Screen and the Gift of Apathy

I replaced the screen in the back door for the 20th time today.  It seems big fun for Bethany to occasionally take a good swing at it – send her fist through it or at least get it to tear a bit.  She’s learned that if she can’t get through it in one punch, several follow-up visits usually does the trick.

She seems to love hearing me say, “dammit, knock it off”, must be music to her ears because she keeps doing it.  If not the back door, then its the screen in her bedroom.  She’ll leave it intact just long enough for you to think your safe, and then around midnight you hear this terrible crashing noise followed by a deep, sinister laugh.  Once she manages to rip it out of the window casing, she tosses it over the top of her half-height, bedroom door and down the stairs.  Again, the deep laugh.

I’ve gotten pretty good at repairing them, stitching tears, smoothing bulges, grafting new skin on old screens.  The door itself is over 20 years old and has been carefully patched, not unlike the corpse of Vladimir Ilyich Lenin.  His body’s been on display in Moscow since he died in 1924, no doubt the guy that occasionally has to “patch” him had an autistic daughter as well – where else could one become so skilled at seamlessly repairing old things so they look unscathed?

Today when I came around the corner and saw the mangled screen hanging from the frame, torn and twisted – I knew it was time to head to the hardware store.  I knew that I should have bought bulk screen in 30 or 40 foot rolls, but I keep imaging that one day she’ll simply stop punching them out.  I know the entire stock of the local hardware store; size, color, material.  I know when’s the best time to use fiberglass, when is metal preferred.  I know how much of an impact with be visible with bright aluminum and where black works best.  I know what tools work, and which ones are marketed to people who don’t replace screens.  I’ve watched as various screen manufacturers began to shift their marketing efforts from selling mesh with children in mind to a more lucrative sell, the pet-owner market.  Nothing’s too good for Fido.

The best part about today’s task was the luxurious ride in the MGB on the way to the hardware store.  A bright, sunny Saturday – our helper was here to take care of B so time was not of the essence.  I drove to and then past the store, headed out into the country well below the posted speed limit.  Didn’t care that people passed on both the left and right, didn’t care that they had soccer matches to get to, didn’t care if they tailgated, didn’t care if they had pet-proof screens at home.  For 30 wonderful minutes, I didn’t care about much more than the road, the sun and the simple fact that I’d not gone insane.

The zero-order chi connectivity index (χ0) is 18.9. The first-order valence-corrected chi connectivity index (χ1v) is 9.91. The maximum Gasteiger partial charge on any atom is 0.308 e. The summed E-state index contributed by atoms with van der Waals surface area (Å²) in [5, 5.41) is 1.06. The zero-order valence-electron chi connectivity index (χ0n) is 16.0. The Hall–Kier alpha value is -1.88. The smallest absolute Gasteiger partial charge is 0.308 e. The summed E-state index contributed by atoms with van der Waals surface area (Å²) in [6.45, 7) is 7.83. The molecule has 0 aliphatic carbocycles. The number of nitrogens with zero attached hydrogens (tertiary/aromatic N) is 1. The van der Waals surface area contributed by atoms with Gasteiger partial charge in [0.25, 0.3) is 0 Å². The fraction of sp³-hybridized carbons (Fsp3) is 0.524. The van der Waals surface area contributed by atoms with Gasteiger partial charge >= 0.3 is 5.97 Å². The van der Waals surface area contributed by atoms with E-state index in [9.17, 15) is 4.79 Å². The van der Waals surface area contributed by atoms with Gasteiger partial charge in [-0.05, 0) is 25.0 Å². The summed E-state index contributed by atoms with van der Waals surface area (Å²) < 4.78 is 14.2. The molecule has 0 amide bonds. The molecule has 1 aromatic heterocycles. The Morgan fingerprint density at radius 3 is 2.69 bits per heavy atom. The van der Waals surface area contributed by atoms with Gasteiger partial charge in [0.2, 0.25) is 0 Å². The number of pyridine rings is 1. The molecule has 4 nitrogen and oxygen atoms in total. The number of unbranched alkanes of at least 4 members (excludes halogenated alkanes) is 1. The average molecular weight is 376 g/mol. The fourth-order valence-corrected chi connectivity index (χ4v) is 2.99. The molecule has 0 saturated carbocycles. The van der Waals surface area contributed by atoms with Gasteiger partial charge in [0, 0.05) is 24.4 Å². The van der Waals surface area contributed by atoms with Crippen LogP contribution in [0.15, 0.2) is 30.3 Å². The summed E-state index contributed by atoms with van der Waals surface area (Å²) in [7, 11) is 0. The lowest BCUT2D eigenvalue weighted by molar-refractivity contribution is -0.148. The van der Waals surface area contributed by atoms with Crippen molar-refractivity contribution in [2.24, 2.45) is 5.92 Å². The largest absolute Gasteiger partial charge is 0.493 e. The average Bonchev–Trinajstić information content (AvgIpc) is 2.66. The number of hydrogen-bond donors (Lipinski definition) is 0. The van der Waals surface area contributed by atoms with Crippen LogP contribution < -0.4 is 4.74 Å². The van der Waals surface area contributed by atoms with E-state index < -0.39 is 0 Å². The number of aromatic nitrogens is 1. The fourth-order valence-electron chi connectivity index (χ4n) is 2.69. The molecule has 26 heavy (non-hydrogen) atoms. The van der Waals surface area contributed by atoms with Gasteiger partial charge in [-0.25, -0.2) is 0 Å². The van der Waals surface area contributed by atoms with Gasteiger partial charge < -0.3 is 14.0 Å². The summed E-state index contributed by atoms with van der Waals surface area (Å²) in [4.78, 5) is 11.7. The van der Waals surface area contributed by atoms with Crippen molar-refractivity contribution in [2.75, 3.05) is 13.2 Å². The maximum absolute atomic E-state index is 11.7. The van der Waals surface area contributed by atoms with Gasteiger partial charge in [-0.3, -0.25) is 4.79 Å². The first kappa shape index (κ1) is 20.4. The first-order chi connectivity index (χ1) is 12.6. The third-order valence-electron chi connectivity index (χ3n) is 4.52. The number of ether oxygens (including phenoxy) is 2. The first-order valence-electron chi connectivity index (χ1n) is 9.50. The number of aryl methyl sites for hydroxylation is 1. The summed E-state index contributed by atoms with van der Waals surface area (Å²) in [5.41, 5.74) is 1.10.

I was tired and he gave me rest, hungry and he supplied a helper.  Broken and he provided screen, emotionally naked and he provided me autumnal clothing – warm sunshine, turning colors, and oblivion to the drivers hurrying past.

I got the screen I needed, eventually.  Even bought one of those “pet screens” that used to be marketed to keep your kid from running through the lower part of your screen door – I just mounted it in a scientific manner, I had B come and take a swing at the door so I knew where her hand typically landed and then put the big, expanded aluminum section right there at fist level.  The door looks like something from an inner-city convenience store, designed to keep looters out in case of a riot.  I believe that in some small way I won this one, I had to destroy the village to save it but in this war it’s more important to win than to be right so I’m ok with the looks.

Best part of it all though was that 30 minutes of driving past my objective, bathed in the glorious gift of indifference.  I’d have never imagined that God would use apathy as a gift for survival.  Today, it worked wonders.


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